Ambivalent Japanese split over war responsibility
By Kwan Weng Kin (The Straits Times)
Updated: 2005-08-17 13:23
Sixty years after the end of World War II, the Japanese still have not come to a general consensus as to who was responsible for that dark chapter in their nation's history.
Chinese plaintiffs, including families of the victims, and Japanese supporters arrive at the Tokyo High Court with the banner demanding apology and compensation for the victims of germ warfare conducted by the former Japanese imperial army during World War II in Tokyo Tuesday, April 19, 2005. [AP]
Six decades after Emperor Hirohito announced Japan's surrender, there are still calls for a full-scale inquiry to determine just who were guilty.
On August 15, Japan's largest-circulating daily, the Yomiuri Shimbun, published an editorial entitled Time Ripe for Review of War Responsibility.
Many Japanese have expressed doubts about the legality of the post-war Tokyo Tribunal that tried the nation's wartime leaders.
"Nonetheless, there is no mistake that the war caused awful suffering to people of East Asia, leaving Japan to live with a sense of historical guilt," said the Yomiuri.
"If the Tokyo Tribunal is considered to have had many highly questionable and unfair elements, it may be advisable for the Japanese people to reconsider who bears responsibility for the war."
But the country is also split over the question of whether it was justified in going to war against the United States and China.
According to a survey published on August 15 by the Mainichi Shimbun, 43 per cent of the Japanese people think the war waged by Japan was wrong, while 29 per cent think it was "unavoidable."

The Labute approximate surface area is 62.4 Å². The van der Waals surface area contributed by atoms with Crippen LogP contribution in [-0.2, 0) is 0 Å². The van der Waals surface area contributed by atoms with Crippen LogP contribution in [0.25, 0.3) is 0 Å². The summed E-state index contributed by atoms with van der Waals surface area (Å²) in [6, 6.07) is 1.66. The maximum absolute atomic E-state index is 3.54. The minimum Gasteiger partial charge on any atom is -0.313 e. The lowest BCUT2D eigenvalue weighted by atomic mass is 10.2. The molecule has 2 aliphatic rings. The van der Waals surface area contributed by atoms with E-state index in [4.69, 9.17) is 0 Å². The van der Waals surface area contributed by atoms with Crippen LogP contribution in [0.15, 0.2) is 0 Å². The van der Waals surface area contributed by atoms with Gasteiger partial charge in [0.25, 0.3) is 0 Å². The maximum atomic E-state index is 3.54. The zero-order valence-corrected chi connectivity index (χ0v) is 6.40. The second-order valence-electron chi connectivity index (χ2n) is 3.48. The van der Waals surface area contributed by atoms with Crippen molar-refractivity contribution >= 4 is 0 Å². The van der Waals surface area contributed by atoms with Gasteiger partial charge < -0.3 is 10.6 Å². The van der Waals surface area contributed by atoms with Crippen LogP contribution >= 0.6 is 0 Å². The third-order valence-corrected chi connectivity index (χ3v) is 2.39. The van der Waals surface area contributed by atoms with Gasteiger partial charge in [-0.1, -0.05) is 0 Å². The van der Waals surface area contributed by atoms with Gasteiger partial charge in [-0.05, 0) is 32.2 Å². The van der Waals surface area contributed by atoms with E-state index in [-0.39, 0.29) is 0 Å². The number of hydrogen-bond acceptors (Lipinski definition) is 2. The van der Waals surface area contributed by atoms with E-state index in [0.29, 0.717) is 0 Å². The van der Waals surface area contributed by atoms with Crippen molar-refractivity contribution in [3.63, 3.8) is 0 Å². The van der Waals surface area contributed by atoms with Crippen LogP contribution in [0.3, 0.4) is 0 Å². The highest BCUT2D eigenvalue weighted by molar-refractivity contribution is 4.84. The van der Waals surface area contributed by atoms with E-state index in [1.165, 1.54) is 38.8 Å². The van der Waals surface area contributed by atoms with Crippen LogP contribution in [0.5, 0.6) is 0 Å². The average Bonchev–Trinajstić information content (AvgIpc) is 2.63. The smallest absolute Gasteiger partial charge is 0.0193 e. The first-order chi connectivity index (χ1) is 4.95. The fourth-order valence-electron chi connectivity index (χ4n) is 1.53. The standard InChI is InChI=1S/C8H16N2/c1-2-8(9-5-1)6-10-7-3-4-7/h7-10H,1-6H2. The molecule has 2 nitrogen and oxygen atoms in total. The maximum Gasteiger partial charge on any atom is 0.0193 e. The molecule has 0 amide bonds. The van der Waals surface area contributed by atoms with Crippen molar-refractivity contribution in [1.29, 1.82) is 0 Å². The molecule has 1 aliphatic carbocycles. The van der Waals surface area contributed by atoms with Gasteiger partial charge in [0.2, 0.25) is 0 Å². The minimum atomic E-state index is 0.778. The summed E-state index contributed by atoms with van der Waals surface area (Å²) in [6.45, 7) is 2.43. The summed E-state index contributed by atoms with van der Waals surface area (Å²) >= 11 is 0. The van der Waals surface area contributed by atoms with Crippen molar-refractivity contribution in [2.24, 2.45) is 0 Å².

It also found three in four Japanese believe there was not enough public discussion about war responsibility.
The Japanese people's ambivalence towards WWII is also seen in their attitudes towards Class A war criminals.
Some of those war criminals were later pardoned and became Cabinet ministers. But 14 of them are enshrined in the Yasukuni war shrine.
Their presence in the shrine divides the relatives of the 2.5 million war dead who are also honoured there.
Many war-bereaved families urge Japanese Prime Minister Junichiro Koizumi and even Emperor Akihito to pray at the shrine, and they consider wartime premier Hideki Tojo and other Class A criminals to have been wronged.
But on August 15, nearly 200 people took part in a symposium demanding their Premier refrain from going to Yasukuni out of consideration for the feelings of other Asian countries that were victim to Japanese military aggression.
Japanese who hold such views may be fighting an uphill battle as Japanese society is slowly subscribing to right-wing sentiments.
The latest edition of a high school textbook written by right-wing historians, which critics say whitewashes Japan's wartime history, found more acceptance this year among education boards than it did four years ago.
Observers say the textbook, produced by the Tsukurukai group, also appears to owe its greater endorsement to pressure exerted by lawmakers belonging to Koizumi's Liberal Democratic Party (LDP).
Moves by nationalist LDP lawmakers to revise the Japanese Constitution and to elevate the status of the Self-Defence Force, Japan's de facto military, have also caused concern among the Japanese.
Despite the spotlight on history textbooks, many young Japanese have not been taught much about the war, hindering their efforts to come to terms with it.
Wrote a young mother in a letter to the Yomiuri: "I don't remember having learnt very much about war history in school. What I know, I learnt from novels and movies ... I hope I will have the confidence to teach my children about it."